golang: Encode/Decode arbitrary JSON

Just a quick post in case I forget how to do this in future. I had a use case for working with reading arbitrary JSON from a file and parsing it using Golang, which meant that the recommended way of using structs wasn’t suitable.

json.Marshal

The first thing to do was marshal a custom data structure into being a JSON string using json.Marshal. This was fairly straightforward to do:

cacheContent := map[string]interface{}{
    "foo": "bar",
    "baz": map[string]interface{}{
        "bee": "boo",
    },
}

str, err := json.Marshal(cacheContent)
if err != nil {
    fmt.Println("Error encoding JSON")
    return
}

fmt.Println(string(str))
# => {"baz":{"bee":"boo"},"foo":"bar"}

json.Unmarshal

json.Unmarshal was the tough one to work out. As it turns out, all you need to do is define a map of string => interface and then unmarshal into this structure. Go will take care of the rest.

# Using the "str" variable that we created using json.Marshal earlier
var x map[string]interface{}
json.Unmarshal([]byte(str), &x)
fmt.Println("%v", x)
# => %v map[baz:map[bee:boo] foo:bar]


# Using some hand crafted JSON. This could come from a file, web service, anything
str2 := "{\"foo\":[1,2,3]}"

var y map[string]interface{}
json.Unmarshal([]byte(str2), &y)

fmt.Println("%v", y)
# => %v map[foo:[1 2 3]]

Once the data is un-marshalled, you can access it as follows:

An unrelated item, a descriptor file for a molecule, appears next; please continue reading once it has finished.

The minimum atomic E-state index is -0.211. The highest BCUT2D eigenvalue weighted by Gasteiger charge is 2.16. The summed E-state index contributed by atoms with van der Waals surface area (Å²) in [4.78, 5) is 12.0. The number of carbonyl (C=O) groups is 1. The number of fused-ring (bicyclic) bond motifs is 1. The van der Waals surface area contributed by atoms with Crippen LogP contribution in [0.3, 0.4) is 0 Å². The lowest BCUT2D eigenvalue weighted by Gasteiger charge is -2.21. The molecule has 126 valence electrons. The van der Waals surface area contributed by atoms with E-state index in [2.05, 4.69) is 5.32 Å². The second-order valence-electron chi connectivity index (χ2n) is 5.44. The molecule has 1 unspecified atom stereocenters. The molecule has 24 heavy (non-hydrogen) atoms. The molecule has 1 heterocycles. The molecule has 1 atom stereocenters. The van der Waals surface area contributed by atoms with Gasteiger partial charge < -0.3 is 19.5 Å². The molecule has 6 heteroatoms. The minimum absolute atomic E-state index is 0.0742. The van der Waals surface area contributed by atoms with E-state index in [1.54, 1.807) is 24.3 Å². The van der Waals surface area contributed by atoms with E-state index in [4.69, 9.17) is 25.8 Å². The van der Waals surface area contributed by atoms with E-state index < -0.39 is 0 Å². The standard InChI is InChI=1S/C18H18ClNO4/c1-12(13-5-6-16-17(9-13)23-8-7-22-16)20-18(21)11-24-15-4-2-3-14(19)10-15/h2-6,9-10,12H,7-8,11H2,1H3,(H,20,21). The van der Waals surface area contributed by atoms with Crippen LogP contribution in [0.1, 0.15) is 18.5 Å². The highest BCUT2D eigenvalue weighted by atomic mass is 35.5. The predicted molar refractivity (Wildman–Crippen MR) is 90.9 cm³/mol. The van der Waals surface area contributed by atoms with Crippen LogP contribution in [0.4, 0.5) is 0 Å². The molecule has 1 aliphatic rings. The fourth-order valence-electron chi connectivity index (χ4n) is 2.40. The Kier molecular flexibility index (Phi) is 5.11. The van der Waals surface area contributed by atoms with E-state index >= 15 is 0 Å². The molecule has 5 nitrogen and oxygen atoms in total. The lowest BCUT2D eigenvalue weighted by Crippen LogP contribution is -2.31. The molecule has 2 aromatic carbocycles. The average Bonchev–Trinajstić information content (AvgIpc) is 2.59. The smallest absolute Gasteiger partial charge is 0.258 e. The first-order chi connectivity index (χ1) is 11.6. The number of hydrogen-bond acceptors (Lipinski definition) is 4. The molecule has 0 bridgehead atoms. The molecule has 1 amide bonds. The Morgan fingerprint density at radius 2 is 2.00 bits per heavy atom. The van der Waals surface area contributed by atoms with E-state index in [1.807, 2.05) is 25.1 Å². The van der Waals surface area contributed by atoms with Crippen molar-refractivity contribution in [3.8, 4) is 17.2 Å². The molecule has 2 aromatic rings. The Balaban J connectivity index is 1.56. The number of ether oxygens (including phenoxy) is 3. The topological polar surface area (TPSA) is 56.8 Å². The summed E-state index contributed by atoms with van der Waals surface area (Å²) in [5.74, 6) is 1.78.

fmt.Printf("%v", str["baz"].(map[string]interface{})["bee"})
# => "boo"

As we're un-marshalling into an interface, we need to inform go what data type each key is before we can perform operations on it. This is what the .(map[string]interface{}) does

golang: invalid operation: someVar == “” (mismatched types *string and string)

I was trying to see if a value was empty in a golang script I was writing, when I came across an odd error message:

invalid operation: someVar == "" (mismatched types *string and string)

It turns out that the following code doesn’t return a simple string, but an instance of flag.String

someVar := flag.String("somevar", "", "this is a random flag")

To perform the comparison, you need to use a pointer to it as follows:

if *someVar != "" {
    // Do this
}

Working with Memcached via CLI

A lot of the time when I’m working on a project that uses memcached, I’ll want to have a look at the data in the cache without using my application to make sure that it’s doing what I expect. I didn’t expect that wanting to list all keys on a memcached server was such a big request, but it looked like there wasn’t any easy way to do it.

I did start a project named mempp to provide a CLI friendly interface to memcached via the Python bindings, but as it turns out you don’t even need this. libmemcached ships with everything you need.

First, you’ll need to install libmemcached-tools

sudo apt-get install libmemcached-tools

Then, if you want to list all keys stored on a server, you can use memcdump

$ memcdump --servers localhost:11211
key_one
key_two_123

If you want to see the values of those keys, use memccat

$ memccat --servers localhost:11211 key_one
FooBar

If you want to remove a key, use memcrm

$ memcrm --servers localhost:11211 key_one

With a combination of memcdump and memccat, plus memcrm you can poke around your memcached instance without needing to use telnet or list slabs or anything like that, which most posts advise you to do.